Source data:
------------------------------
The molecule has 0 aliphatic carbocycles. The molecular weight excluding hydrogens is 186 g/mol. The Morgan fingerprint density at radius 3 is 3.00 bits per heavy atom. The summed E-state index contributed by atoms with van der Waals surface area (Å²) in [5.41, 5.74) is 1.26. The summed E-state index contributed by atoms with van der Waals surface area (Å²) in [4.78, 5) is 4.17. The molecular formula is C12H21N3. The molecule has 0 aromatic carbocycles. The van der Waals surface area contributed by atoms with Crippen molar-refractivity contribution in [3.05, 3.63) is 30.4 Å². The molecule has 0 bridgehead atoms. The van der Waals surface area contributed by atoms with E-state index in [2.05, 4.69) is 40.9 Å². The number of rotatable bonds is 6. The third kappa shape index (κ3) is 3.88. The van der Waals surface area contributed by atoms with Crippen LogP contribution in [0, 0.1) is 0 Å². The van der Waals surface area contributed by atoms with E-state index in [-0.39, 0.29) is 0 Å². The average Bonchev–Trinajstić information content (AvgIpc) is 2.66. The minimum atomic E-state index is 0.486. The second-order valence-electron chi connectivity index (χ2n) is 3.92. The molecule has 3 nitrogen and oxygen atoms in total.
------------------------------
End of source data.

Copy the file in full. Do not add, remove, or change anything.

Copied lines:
The molecule has 0 aliphatic carbocycles. The molecular weight excluding hydrogens is 186 g/mol. The Morgan fingerprint density at radius 3 is 3.00 bits per heavy atom. The summed E-state index contributed by atoms with van der Waals surface area (Å²) in [5.41, 5.74) is 1.26. The summed E-state index contributed by atoms with van der Waals surface area (Å²) in [4.78, 5) is 4.17. The molecular formula is C12H21N3. The molecule has 0 aromatic carbocycles. The van der Waals surface area contributed by atoms with Crippen molar-refractivity contribution in [3.05, 3.63) is 30.4 Å². The molecule has 0 bridgehead atoms. The van der Waals surface area contributed by atoms with E-state index in [2.05, 4.69) is 40.9 Å². The number of rotatable bonds is 6. The third kappa shape index (κ3) is 3.88. The van der Waals surface area contributed by atoms with Crippen LogP contribution in [0, 0.1) is 0 Å². The van der Waals surface area contributed by atoms with E-state index in [-0.39, 0.29) is 0 Å². The average Bonchev–Trinajstić information content (AvgIpc) is 2.66. The minimum atomic E-state index is 0.486. The second-order valence-electron chi connectivity index (χ2n) is 3.92. The molecule has 3 nitrogen and oxygen atoms in total.